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Stars are often used as symbols for classification purposes.

They are used by reviewers for ranking things such as movies, TV shows, restaurants, and hotels. For example, one to five stars is commonly employed to categorize hotels.


1 Restaurant ratings 2 Hotel ratings o 2.1 Standards of hotel classification o 2.2 European Hotelstars Union o 2.3 World Hotel Rating o 2.4 Hotel classifications in Britain o 2.5 'Six' and 'seven star' hotels 3 Hotelstars 4 Military ranks 5 Football stadiums 6 Transport Safety 7 See also 8 Notes 9 References 10 External links

Restaurant ratings
Main article: Restaurant rating Restaurant guides and reviewers often use stars in restaurant ratings. The Michelin system reserves stars for exceptional restaurants, and gives up to three; the vast majority of recommended restaurants have no star at all. Other guides now use up to four or five stars, with one star being the lowest rating. The stars are sometimes replaced by symbols such as a fork or spoon. Some guides use separate scales for food, service, ambiance, and even noise level. The Michelin system remains the best known star system. A single star denotes "a very good restaurant in its category", two stars "excellent cooking, worth a detour", and three stars, "exceptional cuisine, worth a special journey".[1] Michelin stars are awarded only for the quality of food and wine; the luxury level of the restaurant is rated separately, using a scale of one ("quite comfortable") to five ("luxury in the traditional style") crossed fork and spoon symbols.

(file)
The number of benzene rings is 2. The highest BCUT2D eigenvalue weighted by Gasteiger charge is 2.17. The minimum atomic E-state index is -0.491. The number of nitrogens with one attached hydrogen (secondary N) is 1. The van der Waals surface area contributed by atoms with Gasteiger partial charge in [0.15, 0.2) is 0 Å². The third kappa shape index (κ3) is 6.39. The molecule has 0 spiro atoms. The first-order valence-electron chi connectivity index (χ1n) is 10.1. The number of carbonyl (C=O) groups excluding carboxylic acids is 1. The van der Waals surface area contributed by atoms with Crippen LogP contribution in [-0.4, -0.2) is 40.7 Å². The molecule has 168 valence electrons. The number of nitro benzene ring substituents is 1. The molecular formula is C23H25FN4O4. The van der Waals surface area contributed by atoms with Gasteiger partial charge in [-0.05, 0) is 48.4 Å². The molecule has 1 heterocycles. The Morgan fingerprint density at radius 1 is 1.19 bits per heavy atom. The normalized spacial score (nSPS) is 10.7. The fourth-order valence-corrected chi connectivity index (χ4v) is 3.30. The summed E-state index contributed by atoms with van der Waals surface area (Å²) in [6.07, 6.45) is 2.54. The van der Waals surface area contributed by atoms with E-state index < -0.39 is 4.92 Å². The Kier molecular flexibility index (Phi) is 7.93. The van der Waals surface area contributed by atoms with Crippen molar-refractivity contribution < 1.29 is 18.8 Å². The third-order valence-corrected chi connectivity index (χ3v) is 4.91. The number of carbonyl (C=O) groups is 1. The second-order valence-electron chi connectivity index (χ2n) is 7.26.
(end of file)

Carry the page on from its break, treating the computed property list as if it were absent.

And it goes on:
Hotel ratings

"5 star superior" rating at Hotel Kempinski Vier Jahreszeiten, Munich, Germany The star classification system is a common one for rating hotels. Higher star ratings indicate more luxury. The AAA and their affiliated bodies use diamonds instead of stars to express hotel and restaurant ratings levels. Hotels are independently assessed in traditional systems and rest heavily on the facilities provided. Some consider this disadvantageous to smaller hotels whose quality of accommodation could fall into one class but the lack of an item such as an elevator would prevent it from reaching a higher categorization.[2] In recent years hotel rating systems have also been criticised by some who argue that the rating criteria for such systems are overly complex and difficult for laypersons to understand. It has been suggested that the lack of a unified global system for rating hotels may also undermine the usability of such schemes.

Standards of hotel classification